The Chief
June 17, 2005

Unions Hopeful On 9/11 Disability Bill

By Ginger Adams Otis

As the clock wound down June 13 on the latest version of a disability bill for public employees who worked at Ground Zero, union leaders and members of the Legislature expressed cautious optimism that Governor Pataki would finally back the much-anticipated legislation.

“Until the Governor signs it, I can’t say it’s a done deal,” said Peter Meringolo, Correction Captains’ Association president and chair of the Public Employees Conference that’s been negotiating with Albany for disability coverage. “But the dialogue has been great and things are looking good. The Governor’s counsel, the Assembly counsel, the Senate counsel, and PEC’s counsel and members have worked hard to make this happen. I’ve got a nice feeling – I’m optimistic.”

Supporters Confident

Governor Pataki was expected to sign into law June 14 a slightly modified version of the 9/11 bill that was passed 10 days prior by the Legislature. As early as June 10, the Senate sponsor of the bill, Martin Golden of Brooklyn, was telling reporters that the measure would be enacted.

Peter J. Abbate Jr., the sponsoring Assemblyman, was slightly more circumspect, but said in a phone interview June 10 that he expected the bill to be signed by Governor Pataki.

“It’s long overdue,” he said. “The Governor, the Mayor, all sorts of elected officials have been down to Ground Zero making speeches and saying “We’ll never forget, we’ll never forget.” Now we can show the public employees that we mean what we say.”

The legislation would provide disability coverage for public employees who contract an illness or physical ailment later in life that can be linked to work they did at Ground Zero, the City Morgue or Fresh Kills landfill. Structural injuries – like backaches and stress fractures that are hard to quantify – aren’t included, but heart disease, cancer and many respiratory illnesses are.

Last-minute chapter amendments proposed by the Pataki administration included a provision that workers be able to prove they worked at least 40 hours at Ground Zero and other sites, which Mr. Meringolo said wasn’t a big issue.

“The amendment wouldn’t have been introduced if it wasn’t agreed upon by four parties, myself included,” he said. “The Governor’s people wanted it and their point was valid. Of course I had to check with my members and make sure it worked for them, but the communication between us all was good.”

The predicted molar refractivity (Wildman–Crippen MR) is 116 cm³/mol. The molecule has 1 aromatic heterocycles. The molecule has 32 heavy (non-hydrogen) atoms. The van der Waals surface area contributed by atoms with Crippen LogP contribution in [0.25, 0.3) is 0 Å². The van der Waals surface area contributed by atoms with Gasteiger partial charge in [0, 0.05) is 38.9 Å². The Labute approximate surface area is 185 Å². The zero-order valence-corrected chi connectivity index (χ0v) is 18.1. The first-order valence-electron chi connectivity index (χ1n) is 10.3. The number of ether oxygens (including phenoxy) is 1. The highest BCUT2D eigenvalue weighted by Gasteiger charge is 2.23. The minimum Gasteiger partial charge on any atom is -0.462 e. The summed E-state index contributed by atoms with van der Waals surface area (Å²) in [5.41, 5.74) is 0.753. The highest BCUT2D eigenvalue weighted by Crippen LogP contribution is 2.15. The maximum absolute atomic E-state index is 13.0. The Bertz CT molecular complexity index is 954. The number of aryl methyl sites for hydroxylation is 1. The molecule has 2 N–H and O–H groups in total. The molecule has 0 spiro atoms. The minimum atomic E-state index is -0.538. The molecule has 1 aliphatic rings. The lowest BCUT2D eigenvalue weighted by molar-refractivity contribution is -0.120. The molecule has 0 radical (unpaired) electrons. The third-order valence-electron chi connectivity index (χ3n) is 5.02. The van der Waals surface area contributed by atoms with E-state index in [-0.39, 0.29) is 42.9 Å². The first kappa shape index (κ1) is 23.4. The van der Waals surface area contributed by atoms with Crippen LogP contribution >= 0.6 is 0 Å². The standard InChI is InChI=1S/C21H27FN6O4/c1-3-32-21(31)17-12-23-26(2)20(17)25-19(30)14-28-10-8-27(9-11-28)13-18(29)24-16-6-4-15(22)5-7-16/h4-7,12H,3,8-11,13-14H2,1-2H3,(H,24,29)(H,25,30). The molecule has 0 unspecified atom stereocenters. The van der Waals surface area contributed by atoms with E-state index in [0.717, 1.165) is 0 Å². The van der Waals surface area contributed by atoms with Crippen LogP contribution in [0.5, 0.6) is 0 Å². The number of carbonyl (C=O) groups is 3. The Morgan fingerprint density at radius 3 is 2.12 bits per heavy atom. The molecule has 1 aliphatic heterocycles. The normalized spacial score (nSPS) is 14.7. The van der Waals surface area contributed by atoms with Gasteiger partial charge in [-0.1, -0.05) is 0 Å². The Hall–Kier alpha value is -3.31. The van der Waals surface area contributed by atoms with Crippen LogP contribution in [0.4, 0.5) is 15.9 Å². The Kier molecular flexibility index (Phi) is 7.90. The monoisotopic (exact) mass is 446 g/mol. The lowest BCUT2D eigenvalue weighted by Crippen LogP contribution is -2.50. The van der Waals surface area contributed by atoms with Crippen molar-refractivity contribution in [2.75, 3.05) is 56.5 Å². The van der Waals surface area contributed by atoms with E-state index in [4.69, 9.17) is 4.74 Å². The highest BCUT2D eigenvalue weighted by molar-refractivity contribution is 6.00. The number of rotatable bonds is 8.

A caveat to that amendment was brought forward by Assemblyman Abbate, however, He was concerned that first responders who were injured during the collapse of the Twin Towers would be ineligible for disability under the 40-hour rule. He asked that an exception be made for workers who might be plagued by future flare-ups of documented 9/11 injuries who were only at the site for a short time. That request was still being considered by the Pataki administration late last week.

Eye on Mayor

The amendments were scheduled to be introduced to the Legislature June 14 and, if approved, conceivably signed into law by Mr. Pataki as part of a new bill that day. Mr. Meringolo said, his primary fear was that continued opposition from Mayor Bloomberg, who has tenaciously fought the 9/11 measure, would sink the deal.

“I always worry about the Mayor’s intervention. I think it’s wrong – I believe in my heart that he should have been on board with this from Day One,” he said. “I like the Mayor, but what I don’t get is that these [public employees] are the people who endorsed him, these are the people whose funerals he attends, these are the people who responded so valiantly in a crisis. And I’ve never heard him in three years be on our side and I don’t hear him now.”

His concerns were echoed by Mr. Abbate, who said the Mayor’s attempts to sideline the bill were unjust.

“I still don’t understand his opposition. In the loads of presumption bills I’ve done in Albany, this has been the cheapest I’ve ever seen,” said the Assemblyman.

Calls to the Mayor’s Office were not returned.